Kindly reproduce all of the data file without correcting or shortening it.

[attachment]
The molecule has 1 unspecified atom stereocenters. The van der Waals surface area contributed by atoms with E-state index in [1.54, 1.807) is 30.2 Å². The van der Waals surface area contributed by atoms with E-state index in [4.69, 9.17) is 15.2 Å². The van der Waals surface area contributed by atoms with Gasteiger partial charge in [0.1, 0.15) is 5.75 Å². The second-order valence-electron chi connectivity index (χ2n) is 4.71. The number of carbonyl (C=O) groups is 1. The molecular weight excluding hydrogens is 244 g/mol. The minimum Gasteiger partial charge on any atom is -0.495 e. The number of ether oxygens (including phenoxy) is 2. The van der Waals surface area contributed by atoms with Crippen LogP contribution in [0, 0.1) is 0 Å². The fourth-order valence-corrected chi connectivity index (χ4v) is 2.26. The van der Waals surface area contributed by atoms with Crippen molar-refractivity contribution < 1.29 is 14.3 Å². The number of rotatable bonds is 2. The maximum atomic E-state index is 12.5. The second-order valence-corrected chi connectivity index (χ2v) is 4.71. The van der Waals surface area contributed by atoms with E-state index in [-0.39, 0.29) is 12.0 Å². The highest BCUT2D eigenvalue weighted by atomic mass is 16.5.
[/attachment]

The molecule has 1 unspecified atom stereocenters. The van der Waals surface area contributed by atoms with E-state index in [1.54, 1.807) is 30.2 Å². The van der Waals surface area contributed by atoms with E-state index in [4.69, 9.17) is 15.2 Å². The van der Waals surface area contributed by atoms with Gasteiger partial charge in [0.1, 0.15) is 5.75 Å². The second-order valence-electron chi connectivity index (χ2n) is 4.71. The number of carbonyl (C=O) groups is 1. The molecular weight excluding hydrogens is 244 g/mol. The minimum Gasteiger partial charge on any atom is -0.495 e. The number of ether oxygens (including phenoxy) is 2. The van der Waals surface area contributed by atoms with Crippen LogP contribution in [0, 0.1) is 0 Å². The fourth-order valence-corrected chi connectivity index (χ4v) is 2.26. The van der Waals surface area contributed by atoms with Crippen molar-refractivity contribution < 1.29 is 14.3 Å². The number of rotatable bonds is 2. The maximum atomic E-state index is 12.5. The second-order valence-corrected chi connectivity index (χ2v) is 4.71. The van der Waals surface area contributed by atoms with E-state index in [-0.39, 0.29) is 12.0 Å². The highest BCUT2D eigenvalue weighted by atomic mass is 16.5.